I’m saddened to report that the Greater Hartford jazz community lost one of its most beloved figures on Friday night with the passing of Paul Brown at age 82. Brown’s career as a bassist brought impeccable credibility to his local prominence as a teacher, mentor, presenter, and community leader. He’d toured with a who’s who of singers including Sarah Vaughan, Frank Sinatra, Nina Simone, and Betty Carter, and he enjoyed long associations with jazz masters Nat Adderley, Walter Bishop. Jr., Junior Cook, and Bill Hardman.
In the mid-sixties, “PB” conceived the idea of bringing jazz artists to Hartford in an effort to quell urban unrest and unite communities through the grace and power of music. From the start, he got fast and ready cooperation from those he called upon, and beginning in 1967, opening season included the Adderley Brothers, Muddy Waters, and Clark Terry’s Big Band playing in the Garden Area Center of Hartford’s North End. Since then, through Brown’s efforts as a fundraiser and presenter, thousands have enjoyed free summer concerts in the streets of Hartford and on Monday nights at Bushnell Park. Brown was also a founder of the annual Greater Hartford Festival of Jazz, a free weekend fest in mid-July. (For the past decade, the Hartford Jazz Society has preserved PB’s vision by producing Monday Night Jazz; now in its 49th year, it’s the nation’s longest running free jazz concert series.)
Paul Brown at center in white shirt on April 25, 2016; photo by Joseph Chandler
As an educator, Brown helped found the Artists Collective with Dolly and Jackie McLean around 1970, and he was long associated with the Greater Hartford Academy of the Arts. Not surprisingly, social media was brimming with testimonials about PB’s legacy over the weekend. Matt Chasen of West Hartford wrote, “Without his tireless efforts there would be no ‘jazz community’ in Hartford as we know it today.” Paul was feted on April 25 at the Monday Jazz Jam at Black-Eyed Sally’s in Hartford. Early that evening, I heard the bassist Matt Dwonszyk play a set with Matt and Atla DeChamplain at the Gaylord Memorial Library in South Hadley, Mass., then announce that he had to leave promptly to get to the tribute for his mentor.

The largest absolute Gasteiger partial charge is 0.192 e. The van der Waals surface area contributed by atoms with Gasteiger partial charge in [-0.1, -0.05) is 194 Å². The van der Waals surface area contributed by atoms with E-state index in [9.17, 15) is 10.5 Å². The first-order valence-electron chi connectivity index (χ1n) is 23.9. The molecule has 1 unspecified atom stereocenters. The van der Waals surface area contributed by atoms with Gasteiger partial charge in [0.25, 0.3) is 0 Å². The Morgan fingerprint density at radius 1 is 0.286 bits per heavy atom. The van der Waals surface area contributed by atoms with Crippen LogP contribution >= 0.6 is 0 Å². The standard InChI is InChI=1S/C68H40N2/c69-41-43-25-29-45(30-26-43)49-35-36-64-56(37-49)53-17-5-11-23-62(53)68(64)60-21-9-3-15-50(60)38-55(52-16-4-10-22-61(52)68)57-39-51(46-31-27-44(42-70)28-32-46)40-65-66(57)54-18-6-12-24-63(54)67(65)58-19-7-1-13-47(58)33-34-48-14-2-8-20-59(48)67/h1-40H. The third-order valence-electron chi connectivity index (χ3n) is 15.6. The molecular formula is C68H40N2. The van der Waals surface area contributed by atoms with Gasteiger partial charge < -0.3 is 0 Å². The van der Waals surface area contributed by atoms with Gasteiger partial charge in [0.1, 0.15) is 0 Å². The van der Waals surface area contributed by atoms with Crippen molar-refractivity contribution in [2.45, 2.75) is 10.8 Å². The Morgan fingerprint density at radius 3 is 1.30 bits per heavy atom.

Paul Brown and Matt Dwonszyk, Bushnell Park bandstand, Hartford; photo by Joseph Chandler
PB’s commitment to bringing jazz giants– Thelonious Monk, Bill Evans, Sun Ra, the Modern Jazz Quartet, Betty Carter, Sonny Stitt, Sonny Rollins, and Count Basie among them– and keepers of the flame to Hartford helped foster the impressive number of locally born jazz players who’ve moved on to national recognition. Monday Night Jazz has long showcased emerging players as opening acts for the headliners, and it’s not unusual these days to read listings of jazz events in New York and see numerous Hartford-area players among them.
I met PB many times over the years, and among the laughs we shared was one that had to do with the occasional confusion of yours truly with NYC drummer Tom Rainey. Paul told me that he was hired for a job in Boston one night with a group that included Rainey, and on the ride up he wondered why I’d never told him I was a drummer. While en route, he heard my late afternoon promo for Jazz à la Mode on WFCR and wondered, “How’s Tom gonna be in two places at once?” Upon arrival, of course, he discovered a different Tom altogether.
To jazz fans throughout the region, PB was a guiding light for over fifty years. As befitting his stature, the Hartford Courant’s tribute to PB ran on page one of Sunday’s edition. Click here to read Kristen Stoller’s feature, which includes tributes paid to the bassist at a previously scheduled event in his honor on Saturday afternoon at the Avon Public Library. I’ve no doubt that Paul Brown’s greatest civic wish will be for the Hartford jazz community to continue to thrive, but to be sure, there’ll never be another PB.
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James Gavin, journalist and author of Deep in a Dream: The Long Night of Chet Baker